Blog

June 05, 2013

Does your company use Blanket Purchase Agreements? If not, why not? DCMA likes them, and has been known to recommend increased use of BPAs as a CPSR result.

DCMA makes that recommendation when it identifies a high volume of seemingly repetitive purchases from one or more vendors. From DCMA's perspective, if it is reasonable to anticipate a high dollar value of repetitive purchases from a vendor or group of vendors within a calendar year then the contractor should determine whether or not BPAs are a viable award option. The reason - public law compliance. Because the dollar value can be reasonably anticipated and the terms and conditions are set for the purchases (since the overwhelming volume of contractor item purchases are assumed by DCMA to be commercial item procurements it is anticipated during data call review that the terms, conditions and flowdowns are identical for repetitive item procurements), DCMA prefers that anticipated ceilings be set as high as possible to ensure documentation of adequate public law compliance applicable to the total purchase activity.

Besides being DCMA's preferred contracting method in certain situations, BPAs are a great tool for streamlining day-to-day documentation requirements. Because the BPA is an open contracting vehicle and compliance has been set at the high ceiling value, purchase orders issued during the period of performance are releases and do not require separate compliance documents as long as the items purchased were reviewed as part of the BPA award.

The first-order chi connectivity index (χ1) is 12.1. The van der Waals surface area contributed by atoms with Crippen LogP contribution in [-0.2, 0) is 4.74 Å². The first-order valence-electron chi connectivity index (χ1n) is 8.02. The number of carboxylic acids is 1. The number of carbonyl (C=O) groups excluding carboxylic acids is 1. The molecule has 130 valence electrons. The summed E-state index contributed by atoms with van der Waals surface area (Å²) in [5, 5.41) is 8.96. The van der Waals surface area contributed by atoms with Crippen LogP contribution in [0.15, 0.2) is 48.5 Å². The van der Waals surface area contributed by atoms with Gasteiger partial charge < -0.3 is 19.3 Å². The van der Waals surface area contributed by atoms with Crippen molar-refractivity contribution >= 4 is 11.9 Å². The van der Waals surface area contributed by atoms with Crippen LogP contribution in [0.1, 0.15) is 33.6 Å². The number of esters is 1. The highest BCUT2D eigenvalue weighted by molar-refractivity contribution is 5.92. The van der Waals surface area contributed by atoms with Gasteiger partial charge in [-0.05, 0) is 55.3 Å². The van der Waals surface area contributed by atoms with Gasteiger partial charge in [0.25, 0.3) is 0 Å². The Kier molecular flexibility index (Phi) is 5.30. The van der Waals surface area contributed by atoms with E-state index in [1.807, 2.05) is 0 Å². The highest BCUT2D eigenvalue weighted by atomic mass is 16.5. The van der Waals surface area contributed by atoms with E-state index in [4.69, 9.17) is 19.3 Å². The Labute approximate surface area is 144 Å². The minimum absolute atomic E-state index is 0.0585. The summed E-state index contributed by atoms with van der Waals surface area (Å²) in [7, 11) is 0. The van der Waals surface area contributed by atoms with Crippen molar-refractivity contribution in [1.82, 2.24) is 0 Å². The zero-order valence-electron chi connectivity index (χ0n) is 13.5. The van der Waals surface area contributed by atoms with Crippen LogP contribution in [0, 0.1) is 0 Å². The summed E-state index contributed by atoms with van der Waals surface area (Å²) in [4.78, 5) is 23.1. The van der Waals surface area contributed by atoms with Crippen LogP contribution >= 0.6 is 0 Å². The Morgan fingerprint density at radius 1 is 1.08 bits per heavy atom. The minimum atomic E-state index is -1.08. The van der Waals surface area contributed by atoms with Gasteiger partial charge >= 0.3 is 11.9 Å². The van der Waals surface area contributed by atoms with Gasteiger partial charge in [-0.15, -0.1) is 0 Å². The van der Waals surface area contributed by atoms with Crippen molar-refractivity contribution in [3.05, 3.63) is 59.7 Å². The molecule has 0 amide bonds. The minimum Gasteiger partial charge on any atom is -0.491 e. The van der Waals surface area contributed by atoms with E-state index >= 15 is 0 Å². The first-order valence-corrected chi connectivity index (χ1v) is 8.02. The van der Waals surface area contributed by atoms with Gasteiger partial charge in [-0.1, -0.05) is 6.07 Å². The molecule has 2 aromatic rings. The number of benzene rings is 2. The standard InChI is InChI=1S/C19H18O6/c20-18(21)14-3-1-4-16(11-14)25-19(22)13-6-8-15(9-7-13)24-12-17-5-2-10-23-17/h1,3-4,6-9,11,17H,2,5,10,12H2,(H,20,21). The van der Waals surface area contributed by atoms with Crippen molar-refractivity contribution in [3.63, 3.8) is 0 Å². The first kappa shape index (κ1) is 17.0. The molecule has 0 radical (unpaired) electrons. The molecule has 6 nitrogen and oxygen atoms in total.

That means all of those small $31K files that require EPLS, Reps and Certs, Price Analysis, etc. disappear as the documentation is already there as part of the BPA. All that is needed are the requisition, the request and response, and the purchase order within the ceiling. Two additional considerations that won't apply to every BPA:

* EPLS should not be required for release POs over $30K in value, but it won't hurt to run EPLS if you're going with a "better safe than sorry" approach. DCMA has had a weird recent history with the imposition of the EPLS requirement so hedging towards "safe" may not be a bad idea.

* If the BPA or any portion of it is rated, please flow 52.211-15 in full text into the PO and get written acknowledgement for POs with a ceiling value exceeding $75K ("overcompliance" via obtaining written acknowledgement of rated POs with a lower dollar value is not necessarily frowned upon).